In most housing societies, it is no surprise if the top floor uncle continues throwing kachra down even though the bottom floor aunty delivers a googly of choicest words each time something lands outside her balcony. The unending issues, woes & grievances of big or small societies, is a game of unlimited overs.
In a typical cooperative housing society, kachra is more like a free hit on home grounds; flying in from anywhere. Whether it crosses boundary and lands inside someone’s house or gets swept off by the cleaner fielding with the humble broom purely depends on the delivery skills of the top floor uncle. As the cleaner takes the long shots brooming kachra, much of it slips under a longtime parked car or gets swept shot into the storm water drain.
Interestingly, on a pitch of over 30,000sqft, encompassing the entire society, the faithful batsman – the ‘famous’ jhadoowali /jhadoowala (cleaner) is provided with just a straw broom to set the scores. Resultantly, besides missing kachra at the slips and gullies, the deep cover is stocked with recyclable plastic and other wastes pulled out from the household kachra. In a fair deal with the nearby kabadiwala, the jhadoowali/jhadoowala still earns a chunky sum selling the recyclable waste.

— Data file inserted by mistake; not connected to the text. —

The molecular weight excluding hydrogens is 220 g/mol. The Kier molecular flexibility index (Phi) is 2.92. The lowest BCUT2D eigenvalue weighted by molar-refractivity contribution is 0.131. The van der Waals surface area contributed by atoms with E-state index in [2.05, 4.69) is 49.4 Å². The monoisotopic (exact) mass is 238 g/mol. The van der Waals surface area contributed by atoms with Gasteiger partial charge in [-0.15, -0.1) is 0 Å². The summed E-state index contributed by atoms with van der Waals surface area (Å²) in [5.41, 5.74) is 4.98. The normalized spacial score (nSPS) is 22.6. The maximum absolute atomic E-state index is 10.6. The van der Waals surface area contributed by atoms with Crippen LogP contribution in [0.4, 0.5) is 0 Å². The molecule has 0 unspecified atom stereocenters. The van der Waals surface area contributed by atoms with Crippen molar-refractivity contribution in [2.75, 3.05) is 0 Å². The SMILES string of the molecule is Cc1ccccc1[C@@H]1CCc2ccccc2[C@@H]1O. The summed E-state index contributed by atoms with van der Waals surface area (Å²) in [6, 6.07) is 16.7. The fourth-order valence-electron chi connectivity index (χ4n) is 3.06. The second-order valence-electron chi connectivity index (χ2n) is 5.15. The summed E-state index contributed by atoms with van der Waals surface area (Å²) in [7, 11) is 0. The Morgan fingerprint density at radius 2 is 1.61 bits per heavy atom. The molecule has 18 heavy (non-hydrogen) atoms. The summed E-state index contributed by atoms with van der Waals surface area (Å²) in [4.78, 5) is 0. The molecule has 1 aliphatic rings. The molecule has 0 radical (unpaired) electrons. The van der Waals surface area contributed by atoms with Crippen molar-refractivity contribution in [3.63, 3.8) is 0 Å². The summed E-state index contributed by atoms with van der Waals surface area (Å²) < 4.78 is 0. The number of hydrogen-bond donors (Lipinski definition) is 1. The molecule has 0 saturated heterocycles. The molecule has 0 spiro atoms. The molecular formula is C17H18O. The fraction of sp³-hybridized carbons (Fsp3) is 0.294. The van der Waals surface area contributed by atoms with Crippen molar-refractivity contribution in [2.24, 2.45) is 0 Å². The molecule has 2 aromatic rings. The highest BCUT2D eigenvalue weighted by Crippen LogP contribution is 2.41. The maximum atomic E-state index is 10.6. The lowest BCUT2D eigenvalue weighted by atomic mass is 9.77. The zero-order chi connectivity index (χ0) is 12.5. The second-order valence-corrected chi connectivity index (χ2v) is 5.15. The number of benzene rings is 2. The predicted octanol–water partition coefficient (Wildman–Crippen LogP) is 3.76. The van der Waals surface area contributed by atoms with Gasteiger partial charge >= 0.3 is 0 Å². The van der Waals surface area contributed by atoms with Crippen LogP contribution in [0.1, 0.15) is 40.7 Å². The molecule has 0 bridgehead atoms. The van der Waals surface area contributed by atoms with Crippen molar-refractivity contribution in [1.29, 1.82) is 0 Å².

And, why not when the cleaner in spite of doing on the ground, gets sidelined over the committee’s “increasing society expenses”.
Annual committee meetings in most cases end up on arguments including how much to pay the cleaner? “Why pay her more than Rs3000 or 4000? What cleaning is she doing to pay more…”
The closed door argument would go on for hours over a silly point and miss the gap at the deep midwicket where rodents and mosquitoes make a longstop due to accumulating kachra. Or, even ignore the fact that the Government has introduced Swachch Bharat this year and will introduce Swachch Society next year.
Every residential complex, be it old or new, employ a kachrawali and expect her to do wonders on the field. Equipped with the straw broom and a rag cloth called mop and a broken bucket, she has to clean sweep the entire ground area, mop walkways and steps, and also clear dustbins from each flat. Phew! What a play!
While we cannot clean the entire country with a humble broom, we cannot expect a single sweeper to clean a 10,000sqft with a broom either.
If societies today are attacked by mosquitoes and rats, they need to understand that it is not a pitch for Yorkers and googlies but ground to spin the kachra straight into the bins.
Given the right tools and cleaning machines, the jhadoowali will be pleased to be part of the team and deliver her best shots in keeping the society clean.
Segregating dry and wet waste at the household level will enable the cleaner to dispose off waste in the right way and create a well maintained society. The committee has to educate the members or could ban playing on home grounds.
PS: Cleanliness not just helps in healthy living, it increases the property value too…Mohana M